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The World’s Blackest Black Created By Scientists, Worn By Snakes

The World’s Blackest Black Created By Scientists, Worn By Snakes

ad_140486938Vantablack. Image: Surrey Nanosystems

Orange isn’t the new black, it’s this strange material developed by British tech company Surrey Nanosystems. It sets a new world record for reflecting the least amount of light of any material ever tested. Less than 0.04 percent of the light that hits this material—dubbed “Vantablack”—reflects off the surface, giving it an almost black hole-like appearance.

surrey-nanosystems-vantablack-very-black-aluminium-foilImage: Surrey Nanosystems

To make something the blackest black, you have to change the actual structure of the surface. Vantablack (“Vertically Aligned Carbon Nanotube Arrays”) is made from millions of carbon nanotubes, each 10,000 times thinner than a human hair, grown on aluminum sheets. The researchers tried growing the material in different orientations, but it all looks unsettlingly the same because the lack of reflected light doesn’t let our brains see the contours.

The nanotubes are packed so tightly together in Vantablack that entering light gets lost inside the miniscule gaps between them, and cannot pass through the tubes themselves. Pack the nanotubes tightly like a bundle of drinking straws and photons can come in but they don’t come out.

carbon-nanotubes-super-black-on-silicon-640x330The structure of Vantablack up close. Image: Surrey Nanosystems

Surrey Nanosystems says in a press release that the first orders for Vantablack have already been made, focusing on the military and space exploration sectors. It would be a huge advantage to telescopes and astronomical cameras, which need absolutely black calibration surfaces with which to compare faint starlight. “[Vantablack] reduces stray-light, improving the ability of sensitive telescopes to see the faintest stars, and allows the use of smaller, lighter sources in space-borne black body calibration systems,” says Chief Technology Officer Ben Jensen.

Maybe the coolest part of this innovation is that nature beat them to it. The Gaboon pit viper—a venomous native to the forests and deserts of Africa—is the heaviest viper, has the largest fangs of any snake, and can impart more venom in a single bite than any other snake. It’s also an absolute master of camouflage. Recent research has found that nanoridges on the black scales of the viper produce the same effect as Vantablack. The snake’s scales aren’t as effective as the new material, reflecting less than 11 percent of the incoming light, but it’s amazing that evolution stumbled onto the same innovation.

Bitis_gabonica_rhinoceros

In each case, messing with light on scales less than a billionth of a meter makes for a whole new kind of color, something almost unnatural. “These new materials, they are pretty much as black as we can get, almost as close to a black hole as we could imagine,” said Stephen Westland, professor of color science and technology at Leeds University, speaking with The Independent.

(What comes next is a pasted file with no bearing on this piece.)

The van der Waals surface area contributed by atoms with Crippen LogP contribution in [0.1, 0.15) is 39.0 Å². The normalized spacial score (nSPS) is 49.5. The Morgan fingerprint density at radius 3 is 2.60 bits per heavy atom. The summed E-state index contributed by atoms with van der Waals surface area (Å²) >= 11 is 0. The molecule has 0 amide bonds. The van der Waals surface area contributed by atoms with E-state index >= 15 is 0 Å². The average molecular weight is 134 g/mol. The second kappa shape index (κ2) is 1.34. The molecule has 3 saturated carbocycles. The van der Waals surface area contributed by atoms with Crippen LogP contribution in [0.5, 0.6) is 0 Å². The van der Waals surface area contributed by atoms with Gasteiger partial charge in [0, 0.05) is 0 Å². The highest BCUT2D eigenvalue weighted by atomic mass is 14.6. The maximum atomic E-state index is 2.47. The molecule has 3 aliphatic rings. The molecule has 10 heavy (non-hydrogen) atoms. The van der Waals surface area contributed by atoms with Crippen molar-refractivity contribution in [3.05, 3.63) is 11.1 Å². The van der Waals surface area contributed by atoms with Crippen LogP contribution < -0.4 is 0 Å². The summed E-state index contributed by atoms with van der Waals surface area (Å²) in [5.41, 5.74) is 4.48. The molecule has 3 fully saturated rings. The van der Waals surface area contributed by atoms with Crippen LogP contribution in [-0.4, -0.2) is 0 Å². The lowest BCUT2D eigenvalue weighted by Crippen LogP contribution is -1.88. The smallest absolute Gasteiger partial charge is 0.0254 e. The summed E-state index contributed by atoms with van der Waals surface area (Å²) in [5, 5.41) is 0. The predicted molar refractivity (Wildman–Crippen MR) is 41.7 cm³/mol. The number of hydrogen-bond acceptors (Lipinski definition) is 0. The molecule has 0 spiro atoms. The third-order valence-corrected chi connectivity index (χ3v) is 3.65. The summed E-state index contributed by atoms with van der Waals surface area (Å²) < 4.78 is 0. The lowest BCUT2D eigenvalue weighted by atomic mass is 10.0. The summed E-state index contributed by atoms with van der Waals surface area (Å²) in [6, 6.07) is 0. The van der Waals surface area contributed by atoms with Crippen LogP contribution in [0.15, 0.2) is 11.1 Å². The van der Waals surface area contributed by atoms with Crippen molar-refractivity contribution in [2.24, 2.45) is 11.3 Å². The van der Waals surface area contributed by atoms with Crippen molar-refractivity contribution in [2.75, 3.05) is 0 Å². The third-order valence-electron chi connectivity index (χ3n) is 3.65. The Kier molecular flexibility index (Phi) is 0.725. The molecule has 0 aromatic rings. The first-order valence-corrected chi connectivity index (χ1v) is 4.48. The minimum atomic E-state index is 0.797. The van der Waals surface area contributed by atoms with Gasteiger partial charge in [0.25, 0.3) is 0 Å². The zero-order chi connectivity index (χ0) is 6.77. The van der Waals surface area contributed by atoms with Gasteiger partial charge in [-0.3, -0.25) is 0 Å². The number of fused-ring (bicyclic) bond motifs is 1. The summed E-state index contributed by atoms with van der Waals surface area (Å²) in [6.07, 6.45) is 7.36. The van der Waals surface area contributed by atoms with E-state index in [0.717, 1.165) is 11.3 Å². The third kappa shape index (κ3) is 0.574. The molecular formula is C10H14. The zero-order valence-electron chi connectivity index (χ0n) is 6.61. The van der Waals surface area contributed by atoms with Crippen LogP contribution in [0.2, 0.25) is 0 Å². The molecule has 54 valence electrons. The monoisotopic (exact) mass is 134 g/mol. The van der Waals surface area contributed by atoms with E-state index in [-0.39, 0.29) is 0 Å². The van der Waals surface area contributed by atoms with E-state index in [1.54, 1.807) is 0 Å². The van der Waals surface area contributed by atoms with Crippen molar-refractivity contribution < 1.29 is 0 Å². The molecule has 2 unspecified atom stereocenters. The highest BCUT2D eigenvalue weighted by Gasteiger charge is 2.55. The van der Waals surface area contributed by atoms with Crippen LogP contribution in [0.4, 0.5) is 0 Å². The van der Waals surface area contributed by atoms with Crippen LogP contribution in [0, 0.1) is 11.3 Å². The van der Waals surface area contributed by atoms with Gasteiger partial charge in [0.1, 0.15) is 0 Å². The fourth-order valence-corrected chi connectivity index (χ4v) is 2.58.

HT The Independent

IMAGES: Surrey Nanosystems, Bitis gabonica rhinoceros by TimVickers

Comments

  1. Springboob Squirepants says:

    ThIs is… ADVANCED DARKNESS.

  2. Sarah says:

    Blacker than the blackest black… times infinity.

  3. SomePerson says:

    Yes, like so many ingenious biological systems Evolution….”stumbled into” this amazing concept LOL! Actually it seems like people “stumbled into” the phenomenon. God already had it figured out ;)

  4. Duncan says:

    duncan7

  5. N3rdy says:

    Does it make me super girly that I want this in clothes. can you imagine how slimming the blackest black would be? omg twinkies for EVERYONE

    • Rusty says:

      No, it just makes you shallow.

    • Neferius says:

      black is NOT slimming. It actually makes you look larger by blending your contours together and making other people’s brains register you as a dark amorphous blob. zYou want slimming, then wear all whites, pearly-bright brights! ^^

  6. 11% is much larger than .04%.
    This title is highly misleading.

    • Kyle Hill says:

      The amazing bit isn’t how close the two numbers are, it’s that an animal that evolved millions of years before was already using nanostructures to alter light reflectivity. And in almost the same way!

  7. In Gene Wolfe’s book “The Shadow of the Torturer”, Severian wears a cloak of fuligin, the color darker than black. Now we know what it was made of.

  8. It’s like “How much more black could this be?” And the answer is, “None. None more black.”

  9. Tyler Marks says:

    Can I get this as a ninja outfit?

    • Helping says:

      you might wana try navy blue instead if you wear black you can be seen easily at night but you cant see navy blue and thats also what ninjas ligit wore

  10. Todd Haney says:

    We can finally make Hotblack Desiato’s ship! DO IT! DO IT, NOOOWWWW!!!